Chinese exports jump 14.5pc
Despite a 14.5pc rise last month, doubts remain over whether the rebound can be sustained
The mainland's surprisingly robust export data bolstered hopes for a further economic rebound, but analysts and industry players say the strong momentum may be hard to sustain.
Analysts say falling imports pointed to persistent downside risks, indicating authorities may maintain the intensity of stimulus measures, as leaders are believed to be discussing policies on the economy and politics at their annual meeting at the northern coastal resort of Beidaihe.
Exports soared 14.5 per cent last month, greatly exceeding market expectations for a 7 per cent rise and also double the 7.2 per cent growth in June.
The data came as analysts questioned the sustainability in the rebound of the economy, which picked up slightly to 7.5 per cent in the second quarter from 7.4 per cent in the first.
Imports, however, dimmed the rosy picture by showing a 1.6 per cent decline in July, in part due to a high comparison base and weakening commodities prices, after rising 5.5 per cent in June. The data trailed the market consensus for a 2.6 per cent gain.
The trade surplus surged to US$47.3 billion in July as a result. The surplus was 1.7 times the level a year earlier and compared with US$31.6 billion in June.
"I have been pondering what has pushed exports in July to grow so fast. The reasons appear to be scarce for such a decent performance, although a recovery was well expected," Mizuho Securities' chief China economist Shen Jianguang told the South China Morning Post. He said growth of about 7 or 8 per cent for exports would be "good enough".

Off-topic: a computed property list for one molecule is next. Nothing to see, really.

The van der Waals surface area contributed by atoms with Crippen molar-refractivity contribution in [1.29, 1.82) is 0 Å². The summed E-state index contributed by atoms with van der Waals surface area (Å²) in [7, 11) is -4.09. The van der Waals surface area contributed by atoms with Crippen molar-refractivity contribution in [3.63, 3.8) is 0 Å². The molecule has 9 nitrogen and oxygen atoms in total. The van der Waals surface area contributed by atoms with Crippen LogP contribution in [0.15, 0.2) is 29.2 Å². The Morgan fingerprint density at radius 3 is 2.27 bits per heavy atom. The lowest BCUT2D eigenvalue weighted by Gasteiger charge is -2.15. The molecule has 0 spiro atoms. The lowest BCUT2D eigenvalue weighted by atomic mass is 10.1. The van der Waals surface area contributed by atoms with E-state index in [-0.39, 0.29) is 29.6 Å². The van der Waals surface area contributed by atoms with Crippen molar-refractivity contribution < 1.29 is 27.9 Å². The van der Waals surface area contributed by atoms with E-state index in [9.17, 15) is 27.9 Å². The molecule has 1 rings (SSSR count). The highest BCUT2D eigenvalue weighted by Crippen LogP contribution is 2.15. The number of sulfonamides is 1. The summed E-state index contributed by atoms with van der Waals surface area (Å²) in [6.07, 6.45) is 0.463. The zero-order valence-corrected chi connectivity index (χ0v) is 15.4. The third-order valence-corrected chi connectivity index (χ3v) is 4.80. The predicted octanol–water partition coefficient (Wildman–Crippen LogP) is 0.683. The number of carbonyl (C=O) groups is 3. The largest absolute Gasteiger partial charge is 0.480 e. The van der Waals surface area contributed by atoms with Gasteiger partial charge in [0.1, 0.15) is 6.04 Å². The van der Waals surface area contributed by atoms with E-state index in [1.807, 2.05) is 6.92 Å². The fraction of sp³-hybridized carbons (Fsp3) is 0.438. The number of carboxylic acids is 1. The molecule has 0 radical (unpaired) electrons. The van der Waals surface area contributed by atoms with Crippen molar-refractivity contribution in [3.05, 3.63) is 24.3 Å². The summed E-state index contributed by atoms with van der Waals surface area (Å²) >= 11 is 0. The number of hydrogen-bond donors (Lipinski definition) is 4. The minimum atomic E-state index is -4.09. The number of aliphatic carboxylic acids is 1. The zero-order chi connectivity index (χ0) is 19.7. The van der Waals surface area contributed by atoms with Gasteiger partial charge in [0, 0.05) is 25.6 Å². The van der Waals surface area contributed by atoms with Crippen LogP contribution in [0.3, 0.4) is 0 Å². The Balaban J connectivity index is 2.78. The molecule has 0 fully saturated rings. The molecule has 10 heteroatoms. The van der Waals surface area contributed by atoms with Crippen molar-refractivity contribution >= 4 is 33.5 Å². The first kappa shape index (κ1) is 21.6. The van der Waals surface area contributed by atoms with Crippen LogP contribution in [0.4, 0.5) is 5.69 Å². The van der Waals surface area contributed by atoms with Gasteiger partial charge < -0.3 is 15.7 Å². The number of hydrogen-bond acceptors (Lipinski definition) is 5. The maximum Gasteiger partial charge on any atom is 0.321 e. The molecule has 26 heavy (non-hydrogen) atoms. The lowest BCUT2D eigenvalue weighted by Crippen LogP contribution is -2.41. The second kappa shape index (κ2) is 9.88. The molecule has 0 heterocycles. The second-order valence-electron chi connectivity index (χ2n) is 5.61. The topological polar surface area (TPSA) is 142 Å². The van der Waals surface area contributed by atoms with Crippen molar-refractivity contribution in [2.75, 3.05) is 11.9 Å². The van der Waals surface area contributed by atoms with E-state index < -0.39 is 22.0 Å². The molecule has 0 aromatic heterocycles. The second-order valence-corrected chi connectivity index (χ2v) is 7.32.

Royal Bank of Scotland economist Louis Kuijs also said "it is too early" to judge the trend of global demand based on China's single-month data. He believes Beijing will continue to roll out measures to support growth, "without resorting to a major general stimulus."
Exports to the euro zone and the United States both accelerated last month to 17 per cent and 12 per cent respectively, compared with 13 per cent and 8 per cent in June. Shipments to South Korea soared 32 per cent, while exports to the Association of Southeast Asian Nations grew 12 per cent.
Xu Wenbin, chairman of Shijiazhuang Artweaver, an exporter of Chinese handmade rugs, told the Post that he felt "there's not any reason to be optimistic" about the mainland's long-term trade growth as he was more concerned about rising domestic costs. Each year, labour costs climbed about 10 per cent, he said. Moreover, the government's intensified anti-pollution campaign made many small raw-material suppliers struggle to cope with a sudden rise in environmental-related costs, he said.
The value of imports of goods such as crude oil, iron ore, and coal fell sharply last month as commodity prices declined.